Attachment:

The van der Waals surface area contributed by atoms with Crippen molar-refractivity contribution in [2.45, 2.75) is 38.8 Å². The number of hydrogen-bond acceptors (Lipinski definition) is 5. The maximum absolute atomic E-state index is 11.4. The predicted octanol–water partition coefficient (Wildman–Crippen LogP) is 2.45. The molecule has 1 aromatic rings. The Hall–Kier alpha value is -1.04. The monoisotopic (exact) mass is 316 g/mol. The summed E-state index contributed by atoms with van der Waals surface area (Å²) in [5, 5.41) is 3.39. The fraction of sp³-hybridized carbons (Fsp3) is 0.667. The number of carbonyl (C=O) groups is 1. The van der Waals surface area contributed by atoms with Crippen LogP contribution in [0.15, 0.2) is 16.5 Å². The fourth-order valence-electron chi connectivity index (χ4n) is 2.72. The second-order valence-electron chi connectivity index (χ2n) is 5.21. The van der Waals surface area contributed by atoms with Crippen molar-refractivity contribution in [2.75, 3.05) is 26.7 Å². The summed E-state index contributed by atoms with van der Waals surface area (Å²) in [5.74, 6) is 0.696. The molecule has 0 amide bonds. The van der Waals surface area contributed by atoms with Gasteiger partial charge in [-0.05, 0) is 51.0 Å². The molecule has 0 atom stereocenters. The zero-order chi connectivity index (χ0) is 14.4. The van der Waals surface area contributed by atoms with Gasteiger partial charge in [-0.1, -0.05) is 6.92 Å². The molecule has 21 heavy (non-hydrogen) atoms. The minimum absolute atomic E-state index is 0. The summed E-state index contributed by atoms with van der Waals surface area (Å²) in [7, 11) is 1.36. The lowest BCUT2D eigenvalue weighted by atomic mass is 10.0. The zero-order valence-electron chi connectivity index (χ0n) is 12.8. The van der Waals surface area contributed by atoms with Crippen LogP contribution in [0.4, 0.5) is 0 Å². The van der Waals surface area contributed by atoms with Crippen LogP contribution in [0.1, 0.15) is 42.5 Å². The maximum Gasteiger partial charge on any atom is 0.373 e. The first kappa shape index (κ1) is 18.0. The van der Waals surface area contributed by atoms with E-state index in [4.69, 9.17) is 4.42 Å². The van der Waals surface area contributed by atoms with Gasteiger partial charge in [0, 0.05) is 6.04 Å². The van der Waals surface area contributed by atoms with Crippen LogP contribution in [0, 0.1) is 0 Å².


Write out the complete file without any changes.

The van der Waals surface area contributed by atoms with Crippen molar-refractivity contribution in [2.45, 2.75) is 38.8 Å². The number of hydrogen-bond acceptors (Lipinski definition) is 5. The maximum absolute atomic E-state index is 11.4. The predicted octanol–water partition coefficient (Wildman–Crippen LogP) is 2.45. The molecule has 1 aromatic rings. The Hall–Kier alpha value is -1.04. The monoisotopic (exact) mass is 316 g/mol. The summed E-state index contributed by atoms with van der Waals surface area (Å²) in [5, 5.41) is 3.39. The fraction of sp³-hybridized carbons (Fsp3) is 0.667. The number of carbonyl (C=O) groups is 1. The van der Waals surface area contributed by atoms with Crippen LogP contribution in [0.15, 0.2) is 16.5 Å². The fourth-order valence-electron chi connectivity index (χ4n) is 2.72. The second-order valence-electron chi connectivity index (χ2n) is 5.21. The van der Waals surface area contributed by atoms with Crippen molar-refractivity contribution in [2.75, 3.05) is 26.7 Å². The summed E-state index contributed by atoms with van der Waals surface area (Å²) in [5.74, 6) is 0.696. The molecule has 0 amide bonds. The van der Waals surface area contributed by atoms with Gasteiger partial charge in [-0.05, 0) is 51.0 Å². The molecule has 0 atom stereocenters. The zero-order chi connectivity index (χ0) is 14.4. The van der Waals surface area contributed by atoms with Gasteiger partial charge in [-0.1, -0.05) is 6.92 Å². The molecule has 21 heavy (non-hydrogen) atoms. The minimum absolute atomic E-state index is 0. The summed E-state index contributed by atoms with van der Waals surface area (Å²) in [7, 11) is 1.36. The lowest BCUT2D eigenvalue weighted by atomic mass is 10.0. The zero-order valence-electron chi connectivity index (χ0n) is 12.8. The van der Waals surface area contributed by atoms with Crippen LogP contribution in [0.4, 0.5) is 0 Å². The van der Waals surface area contributed by atoms with Crippen LogP contribution in [0.1, 0.15) is 42.5 Å². The maximum Gasteiger partial charge on any atom is 0.373 e. The first kappa shape index (κ1) is 18.0. The van der Waals surface area contributed by atoms with E-state index in [4.69, 9.17) is 4.42 Å². The van der Waals surface area contributed by atoms with Gasteiger partial charge in [0, 0.05) is 6.04 Å². The van der Waals surface area contributed by atoms with Crippen LogP contribution in [0, 0.1) is 0 Å².